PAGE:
Australia 204 (Haddin 65, Rogers 61, Anderson 4-67) and 2 for 231 (Rogers 116, Watson 83*) beat England 255 (Pietersen 71, Johnson 5-63) and 179 (Cook 51, Lyon 5-50, Johnson 3-25) by eight wickets
Scorecard and ball-by-ball details
England's matrix is broken
Jarrod Kimber's Ashes report: England's matrix is destroyed
This time last year, the thought of Australia's cricketers reaching Sydney with a 4-0 Ashes margin in their pockets seemed about as likely as that of the long discarded Chris Rogers making a century in the Boxing Day Test. So there was rare joy experienced by Australia, Rogers and another bounteous MCG crowd as both events came to pass, with the considerable assistance of a staggeringly listless England.
A successful chase offered vindication to Michael Clarke, who sent England in to bat in the knowledge that the drop-in pitch would improve across the match. A first Test century in Australia provided rich satisfaction for Rogers, plus the assurance that he will be on the plane for next year's South Africa tour. But another day of humiliation left England in a state of total despair, having coughed up their fourth defeat from a day three position that had looked close to impregnable.
The wretchedness of England's display was total, from dropped catches and misfields to Alastair Cook's increasingly leaden tactics. The touring bowlers, so often betrayed by their batsmen in this series, lost progressively more vigour as the target neared, allowing Rogers and a free-swinging Shane Watson to take far too many liberties. Few touring teams to Australia can possibly have put in two worse days of a Test than these.
Australia still required 201 when the day began, but Cook's men effectively surrendered the match with a pair of missed chances early in the morning session. By the time Ben Stokes struck to remove David Warner, English shoulders had slumped in anticipation of defeat, and they would slouch ever further as Rogers and Watson rolled up the target with plenty of flair in the best batting conditions of the match.
Rogers perished with 30 still to get, but even that dismissal had a silver lining. Clarke was able to walk to the wicket and collect his 8000th Test run, earning warm applause before ending the match in the company of Watson. The unbeaten and sometime estranged pair embraced warmly at the moment of victory, another scenario few would have been game to predict a year ago.
Resuming at 0 for 30, Warner and Rogers began ticking down the required runs, but would offer England a pair of chances to gain a foothold. Befitting of their play the day before, the tourists spurned them with all the disdain of a team that has lost all confidence or sense of how to grasp a match.
On 19, Rogers edged a fine delivery from Stuart Broad moving across him, and watched helplessly as the edge flew towards the slips cordon. Though it was well within reach of Jonny Bairstow, England's gloveman did not move, and Broad cursed his misfortune as the ball scuttled away to the boundary. Rogers only enhanced his feeling of injustice by upper cutting the next ball for four over the cordon.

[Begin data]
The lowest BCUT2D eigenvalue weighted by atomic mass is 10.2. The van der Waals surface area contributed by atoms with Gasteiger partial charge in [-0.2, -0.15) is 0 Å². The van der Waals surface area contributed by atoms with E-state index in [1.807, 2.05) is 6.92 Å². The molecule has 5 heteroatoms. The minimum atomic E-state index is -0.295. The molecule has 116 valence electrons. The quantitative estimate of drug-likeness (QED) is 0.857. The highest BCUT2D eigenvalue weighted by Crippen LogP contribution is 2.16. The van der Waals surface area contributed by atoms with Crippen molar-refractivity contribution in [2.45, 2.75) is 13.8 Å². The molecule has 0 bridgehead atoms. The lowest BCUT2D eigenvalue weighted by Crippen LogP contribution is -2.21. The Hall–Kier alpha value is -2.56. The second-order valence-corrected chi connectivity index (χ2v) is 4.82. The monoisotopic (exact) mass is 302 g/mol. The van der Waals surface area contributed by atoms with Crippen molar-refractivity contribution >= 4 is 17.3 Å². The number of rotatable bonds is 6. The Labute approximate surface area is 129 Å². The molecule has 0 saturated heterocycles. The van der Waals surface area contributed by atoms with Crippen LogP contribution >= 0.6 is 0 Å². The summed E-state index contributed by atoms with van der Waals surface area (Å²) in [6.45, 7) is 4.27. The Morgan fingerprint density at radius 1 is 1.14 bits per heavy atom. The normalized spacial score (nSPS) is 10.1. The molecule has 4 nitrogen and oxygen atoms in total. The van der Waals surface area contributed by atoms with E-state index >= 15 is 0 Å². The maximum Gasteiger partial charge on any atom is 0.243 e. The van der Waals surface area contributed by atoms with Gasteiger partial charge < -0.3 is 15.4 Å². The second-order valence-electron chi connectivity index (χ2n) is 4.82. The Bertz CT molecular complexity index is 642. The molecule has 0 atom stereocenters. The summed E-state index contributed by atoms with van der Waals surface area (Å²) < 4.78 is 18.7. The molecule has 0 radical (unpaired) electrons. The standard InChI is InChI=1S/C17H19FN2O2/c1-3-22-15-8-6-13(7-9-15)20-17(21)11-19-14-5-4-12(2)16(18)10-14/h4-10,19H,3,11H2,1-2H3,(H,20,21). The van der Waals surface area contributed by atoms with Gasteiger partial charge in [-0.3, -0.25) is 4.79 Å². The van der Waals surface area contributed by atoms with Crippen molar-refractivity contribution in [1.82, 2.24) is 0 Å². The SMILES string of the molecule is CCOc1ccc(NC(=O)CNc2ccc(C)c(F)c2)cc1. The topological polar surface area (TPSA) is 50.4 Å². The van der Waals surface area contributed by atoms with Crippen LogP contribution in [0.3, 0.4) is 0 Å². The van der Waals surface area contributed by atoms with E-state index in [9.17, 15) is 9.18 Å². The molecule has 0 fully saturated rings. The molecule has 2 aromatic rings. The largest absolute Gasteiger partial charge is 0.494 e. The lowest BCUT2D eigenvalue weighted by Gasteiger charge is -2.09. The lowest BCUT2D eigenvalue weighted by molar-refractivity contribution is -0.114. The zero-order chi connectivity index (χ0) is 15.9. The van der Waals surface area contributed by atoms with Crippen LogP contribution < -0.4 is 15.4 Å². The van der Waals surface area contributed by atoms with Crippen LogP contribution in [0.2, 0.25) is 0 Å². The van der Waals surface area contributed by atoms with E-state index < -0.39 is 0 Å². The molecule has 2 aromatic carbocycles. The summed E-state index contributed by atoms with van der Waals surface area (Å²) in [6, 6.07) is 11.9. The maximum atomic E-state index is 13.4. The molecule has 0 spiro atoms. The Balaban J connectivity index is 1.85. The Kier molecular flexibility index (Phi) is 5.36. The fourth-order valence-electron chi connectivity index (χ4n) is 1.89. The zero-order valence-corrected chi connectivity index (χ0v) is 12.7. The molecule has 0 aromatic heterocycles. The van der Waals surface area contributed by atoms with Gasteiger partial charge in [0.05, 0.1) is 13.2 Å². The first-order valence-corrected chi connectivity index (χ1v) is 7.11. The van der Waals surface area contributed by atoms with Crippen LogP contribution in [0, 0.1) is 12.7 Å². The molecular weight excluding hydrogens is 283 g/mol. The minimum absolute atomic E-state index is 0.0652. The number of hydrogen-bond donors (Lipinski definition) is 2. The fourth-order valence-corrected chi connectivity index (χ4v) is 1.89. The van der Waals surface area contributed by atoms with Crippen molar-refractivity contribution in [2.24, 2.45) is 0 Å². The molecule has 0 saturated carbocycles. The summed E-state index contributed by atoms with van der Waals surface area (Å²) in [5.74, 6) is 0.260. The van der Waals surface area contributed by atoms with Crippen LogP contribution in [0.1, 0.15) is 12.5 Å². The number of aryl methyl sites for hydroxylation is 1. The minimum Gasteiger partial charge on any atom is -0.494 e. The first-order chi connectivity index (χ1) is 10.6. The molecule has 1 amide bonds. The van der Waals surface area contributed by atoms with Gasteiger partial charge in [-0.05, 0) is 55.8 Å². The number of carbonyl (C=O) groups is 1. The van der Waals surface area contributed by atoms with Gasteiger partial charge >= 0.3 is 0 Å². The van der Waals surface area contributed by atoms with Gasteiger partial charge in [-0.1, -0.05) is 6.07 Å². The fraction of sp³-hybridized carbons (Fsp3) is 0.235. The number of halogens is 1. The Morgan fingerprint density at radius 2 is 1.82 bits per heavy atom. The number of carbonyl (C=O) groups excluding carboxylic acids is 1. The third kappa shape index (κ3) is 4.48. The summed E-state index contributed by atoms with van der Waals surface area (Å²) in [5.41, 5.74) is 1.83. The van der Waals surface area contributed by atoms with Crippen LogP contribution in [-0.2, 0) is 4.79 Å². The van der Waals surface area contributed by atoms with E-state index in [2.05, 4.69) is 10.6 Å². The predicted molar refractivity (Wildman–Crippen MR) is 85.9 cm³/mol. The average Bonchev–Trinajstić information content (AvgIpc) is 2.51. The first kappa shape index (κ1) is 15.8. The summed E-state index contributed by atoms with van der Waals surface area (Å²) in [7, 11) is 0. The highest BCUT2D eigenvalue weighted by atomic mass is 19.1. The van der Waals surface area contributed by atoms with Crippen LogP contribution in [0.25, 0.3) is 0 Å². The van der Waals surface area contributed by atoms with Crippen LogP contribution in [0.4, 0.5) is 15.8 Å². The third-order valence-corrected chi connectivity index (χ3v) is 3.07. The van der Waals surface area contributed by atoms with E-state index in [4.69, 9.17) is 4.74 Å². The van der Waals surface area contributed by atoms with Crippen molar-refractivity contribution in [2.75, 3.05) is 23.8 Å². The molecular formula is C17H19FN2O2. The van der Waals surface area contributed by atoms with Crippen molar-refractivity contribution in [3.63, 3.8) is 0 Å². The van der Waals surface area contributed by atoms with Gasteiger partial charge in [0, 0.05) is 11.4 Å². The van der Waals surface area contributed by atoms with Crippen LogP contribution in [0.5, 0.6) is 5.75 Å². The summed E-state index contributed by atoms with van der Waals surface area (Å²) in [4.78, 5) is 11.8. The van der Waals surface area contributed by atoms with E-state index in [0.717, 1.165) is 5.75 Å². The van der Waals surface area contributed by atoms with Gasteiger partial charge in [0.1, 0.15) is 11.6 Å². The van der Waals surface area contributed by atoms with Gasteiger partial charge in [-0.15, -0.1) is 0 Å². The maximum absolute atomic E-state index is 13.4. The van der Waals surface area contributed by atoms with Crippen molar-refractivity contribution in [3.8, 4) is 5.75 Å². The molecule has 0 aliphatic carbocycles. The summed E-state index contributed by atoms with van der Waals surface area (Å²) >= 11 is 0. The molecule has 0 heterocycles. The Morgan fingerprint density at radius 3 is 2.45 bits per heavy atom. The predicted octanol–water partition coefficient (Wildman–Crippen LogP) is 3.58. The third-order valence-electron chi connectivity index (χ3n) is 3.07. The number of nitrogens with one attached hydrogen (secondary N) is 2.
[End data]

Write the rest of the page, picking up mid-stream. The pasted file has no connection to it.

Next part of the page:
Stokes replaced Broad after only two overs, and duly created his own chance when Warner drove at a delivery not quite there for the stroke. This time the ball travelled straight to Cook at an ideal height. When that chance went down, no-one quite knew where to look. A few overs later Warner did fall, a square slash attempt settling into Bairstow's gloves, but the muted nature of England's celebration indicated a team aware their moment may have passed.
Rogers meanwhile carried on in a manner so infuriating to bowlers, one inside edge past the stumps further cruel and unusual punishment for Stokes. There were other more fluent shots from there, however, as Rogers moved to his second half century of a low-scoring match. Watson joined in with a few sweet blows, and their partnership was soon motoring along.
As if transfixed by his own error, Cook seemed even slower to react than usual, and furrowed many brows at the ground by opting for Joe Root before Monty Panesar. Rogers was not perturbed by either, but shortly after lunch did offer another half chance - Bairstow diving over a low edge that bounced fractionally after passing under his glove.
The rest was a procession. Accompanied by Barmy Army songs that sounded evermore like gallows humour this series, Rogers and Watson unfurled numerous smart strokes, not least the punch through the off side that took Rogers to his hundred. He celebrated with a raised bat, a beaming smile and perhaps the shot of the match, cuffing Tim Bresnan through point in the next over to split Cook's attempt at a restrictive field.
Panesar eventually defeated Rogers, procuring a thin edge to Bairstow from an attempted back foot forcing stroke. But it was the merest bump on Australia's passage to victory, which Watson secured with a mow through the leg side and a fist raised in triumph. It was a win for Australia to savour, a defeat to mortify England.

Daniel Brettig is an assistant editor at ESPNcricinfo. He tweets here